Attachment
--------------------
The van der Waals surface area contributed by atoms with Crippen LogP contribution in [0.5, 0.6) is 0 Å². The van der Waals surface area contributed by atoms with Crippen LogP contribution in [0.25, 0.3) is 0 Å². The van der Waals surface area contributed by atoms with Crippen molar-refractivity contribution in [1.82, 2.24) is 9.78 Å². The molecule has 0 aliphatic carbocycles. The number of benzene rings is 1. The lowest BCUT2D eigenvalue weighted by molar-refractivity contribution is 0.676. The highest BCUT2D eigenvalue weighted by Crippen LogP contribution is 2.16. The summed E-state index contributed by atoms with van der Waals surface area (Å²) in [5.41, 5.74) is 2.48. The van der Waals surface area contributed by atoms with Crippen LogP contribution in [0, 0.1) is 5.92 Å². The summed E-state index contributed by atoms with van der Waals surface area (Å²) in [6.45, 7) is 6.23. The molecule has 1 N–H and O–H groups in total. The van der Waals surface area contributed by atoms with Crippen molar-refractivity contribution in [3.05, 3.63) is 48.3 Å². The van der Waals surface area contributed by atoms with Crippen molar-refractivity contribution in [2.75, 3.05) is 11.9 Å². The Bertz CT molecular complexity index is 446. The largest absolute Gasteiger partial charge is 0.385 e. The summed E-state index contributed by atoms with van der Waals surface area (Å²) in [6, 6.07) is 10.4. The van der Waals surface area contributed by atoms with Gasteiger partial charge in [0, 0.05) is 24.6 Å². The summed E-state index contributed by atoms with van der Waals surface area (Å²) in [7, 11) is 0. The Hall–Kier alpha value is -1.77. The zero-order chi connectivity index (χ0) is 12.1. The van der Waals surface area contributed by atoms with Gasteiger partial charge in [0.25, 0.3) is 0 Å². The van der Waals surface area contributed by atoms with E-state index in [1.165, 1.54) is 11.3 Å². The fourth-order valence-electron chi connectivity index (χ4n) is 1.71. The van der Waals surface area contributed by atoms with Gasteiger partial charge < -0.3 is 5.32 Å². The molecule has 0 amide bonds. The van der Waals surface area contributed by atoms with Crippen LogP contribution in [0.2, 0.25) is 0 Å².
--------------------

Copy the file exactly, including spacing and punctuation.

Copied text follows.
The van der Waals surface area contributed by atoms with Crippen LogP contribution in [0.5, 0.6) is 0 Å². The van der Waals surface area contributed by atoms with Crippen LogP contribution in [0.25, 0.3) is 0 Å². The van der Waals surface area contributed by atoms with Crippen molar-refractivity contribution in [1.82, 2.24) is 9.78 Å². The molecule has 0 aliphatic carbocycles. The number of benzene rings is 1. The lowest BCUT2D eigenvalue weighted by molar-refractivity contribution is 0.676. The highest BCUT2D eigenvalue weighted by Crippen LogP contribution is 2.16. The summed E-state index contributed by atoms with van der Waals surface area (Å²) in [5.41, 5.74) is 2.48. The van der Waals surface area contributed by atoms with Crippen LogP contribution in [0, 0.1) is 5.92 Å². The summed E-state index contributed by atoms with van der Waals surface area (Å²) in [6.45, 7) is 6.23. The molecule has 1 N–H and O–H groups in total. The van der Waals surface area contributed by atoms with Crippen molar-refractivity contribution in [3.05, 3.63) is 48.3 Å². The van der Waals surface area contributed by atoms with Crippen molar-refractivity contribution in [2.75, 3.05) is 11.9 Å². The Bertz CT molecular complexity index is 446. The largest absolute Gasteiger partial charge is 0.385 e. The summed E-state index contributed by atoms with van der Waals surface area (Å²) in [6, 6.07) is 10.4. The van der Waals surface area contributed by atoms with Gasteiger partial charge in [0, 0.05) is 24.6 Å². The summed E-state index contributed by atoms with van der Waals surface area (Å²) in [7, 11) is 0. The Hall–Kier alpha value is -1.77. The zero-order chi connectivity index (χ0) is 12.1. The van der Waals surface area contributed by atoms with Gasteiger partial charge in [0.25, 0.3) is 0 Å². The van der Waals surface area contributed by atoms with E-state index in [1.165, 1.54) is 11.3 Å². The fourth-order valence-electron chi connectivity index (χ4n) is 1.71. The van der Waals surface area contributed by atoms with Gasteiger partial charge < -0.3 is 5.32 Å². The molecule has 0 amide bonds. The van der Waals surface area contributed by atoms with Crippen LogP contribution in [0.2, 0.25) is 0 Å².